PRESS RELEASE 02/10/2013


Veteran born in 1902 joins young students for an annual outing from capital to coast 

He might be more than 110 years old, but that doesn’t stop Bo making an annual trip to the seaside with a group of students in their 20s. And he’s been doing it for more than 80 years.

But then Bo – short for Boanerges – is no ordinary centurion. In fact he’s a 1902 James & Browne 9hp, one of only two James & Browne cars thought to be left in the world.

Bo is owned by the Imperial College in London and each year a team of engineering students ensure he’s fit for the annual 60-mile Veteran Car Run from London to Brighton before they jump aboard and drive him down themselves.

It’s a ritual that’s being going since the late-1920s when the rare veteran was bought by the university as an engineering project for students. During Fresher’s week every September, Bo sits proudly outside the College’s Queen’s Tower enticing new recruits to enrol in that year’s Veteran Car Run team.

The new recruits then join a few old hands preparing Bo for the November outing. Driving from London to Brighton is usually entrusted to a second or third year student with some experience of Bo’s idiosyncrasies… 

“Actually, it takes two people to drive Bo,” says Dr Shaun Crofton, Senior Tutor at Imperial’s Engineering Department and Bo’s guardian. “One looks after the steering, brakes and gears while the front seat passenger is responsible for the throttle and the ignition advance and retard.”

“It might sound a little dangerous but actually it’s a fine example of how teamwork can get the job done.”Although among the youngest taking part in the world’s oldest motoring event, the students get into the spirit of the Run by donning blazers, ties and top hats come rain or shine… and despite the car’s complete lack of weather protection.

“Some of them might wear waterproofs underneath, but that’s poor form if you ask me,” laughs Crofton, who owns two veterans of his own and will be taking part, as usual, this year in his 1900 single-cylinder De Dion-Bouton vis-à-vis.

The name Boanerges comes from the bible (Mark 3:17) and means ‘Son of Thunder’. It was the name given by Jesus to Disciples James and John, describing them as vociferous preachers. Bo himself is far from quiet…

Built in Hammersmith, the James & Browne arrived at Imperial College in November 1925 to replace ‘Old Bo’, a 1908 Rover that was too young to take part in the Veteran Car Run, which is open only to cars built up to 31 December 1904.

‘New Bo’ was purchased from a seller in Shropshire for just £30 – it’s worth around £150,000 today – and has taken part in every Run since it arrived at the College, failing to complete the journey just once.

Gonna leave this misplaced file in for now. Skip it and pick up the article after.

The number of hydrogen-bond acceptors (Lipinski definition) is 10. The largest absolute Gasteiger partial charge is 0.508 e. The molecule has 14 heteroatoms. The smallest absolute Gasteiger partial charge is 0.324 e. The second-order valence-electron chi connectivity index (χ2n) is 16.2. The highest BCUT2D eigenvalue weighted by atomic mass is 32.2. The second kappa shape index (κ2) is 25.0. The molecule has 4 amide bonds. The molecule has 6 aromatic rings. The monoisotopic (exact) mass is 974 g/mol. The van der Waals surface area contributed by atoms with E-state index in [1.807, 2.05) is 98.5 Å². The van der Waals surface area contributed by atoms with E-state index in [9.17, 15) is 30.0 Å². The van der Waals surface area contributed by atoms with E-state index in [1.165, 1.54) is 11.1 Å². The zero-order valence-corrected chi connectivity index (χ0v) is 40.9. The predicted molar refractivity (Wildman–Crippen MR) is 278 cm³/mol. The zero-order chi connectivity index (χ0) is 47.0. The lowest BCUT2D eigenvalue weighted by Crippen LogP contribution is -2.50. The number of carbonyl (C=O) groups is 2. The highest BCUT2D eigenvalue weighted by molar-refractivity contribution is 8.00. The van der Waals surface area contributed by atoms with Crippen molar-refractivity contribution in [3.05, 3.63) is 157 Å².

And Old Bo? An eventful life included being dumped outside 10 Downing Street as a protest against the actions of then Prime Minister Ramsey MacDonald and a period as a track marshal’s car at the old Crystal Palace race circuit.

Alas the Rover is no more, but it did make a vital contribution to the war effort. During World War II, the Ministry of Aircraft Production’s scrap collection programme saw Old Bo being recycled into aircraft parts.


Media Contact: 

For Veteran Car Run Media: Jonathan Gill or Deborah Tee at the Veteran Car Run Media Office
Tel: 01372 414120 or 07860 563000

For Veteran Car Run Entries: Rebecca Lowman at Goose Communications
Tel: 01483 524 433
Email: mailto:

For more information: Visit the official event website 

Editor's Notes

Veteran Car Run

With its unique atmosphere and camaraderie, the London to Brighton Veteran Car Run (staged specifically as a non-profit making veneration) commemorates the Emancipation Run of 14 November 1896, which celebrated the Locomotives on the Highway Act. The Act raised the speed limit for ‘light locomotives’ from 4 to 14mph, and abolished the need for these vehicles to be preceded by a man on foot waving a red flag. The Emancipation Run was first re-enacted in 1927 and has taken place every November since, with the exception of the war years and 1947 when petrol was rationed. The Royal Automobile Club has managed the run with the support of the Veteran Car Club since 1930

The Royal Automobile Club

Founded in 1897, the Royal Automobile Club's continuous support and promotion of the development of motoring in Great Britain began with the famous 1000 Mile Trial in 1900. In recent years the Club has focused on running annual free-to-spectate motor shows in the country including the Regent Street Motor Show, and the world's oldest motoring event – the London to Brighton Veteran Car Run which will take place on Sunday 3 November 2013. For more information visit:
The Royal Automobile Club also awards a series of historic trophies and medals celebrating motoring achievements. These include the Segrave Trophy, the Tourist Trophy, the Simms Medal and the Dewar Trophy. 


Media requiring Accreditation for either the Veteran Car Run or the Regent Street Motor Show should email requests directly to Evidence of previous coverage would assist your application. A limited number of passenger seats are available for key media wishing to experience the full appeal of the unique Veteran Car Run.    

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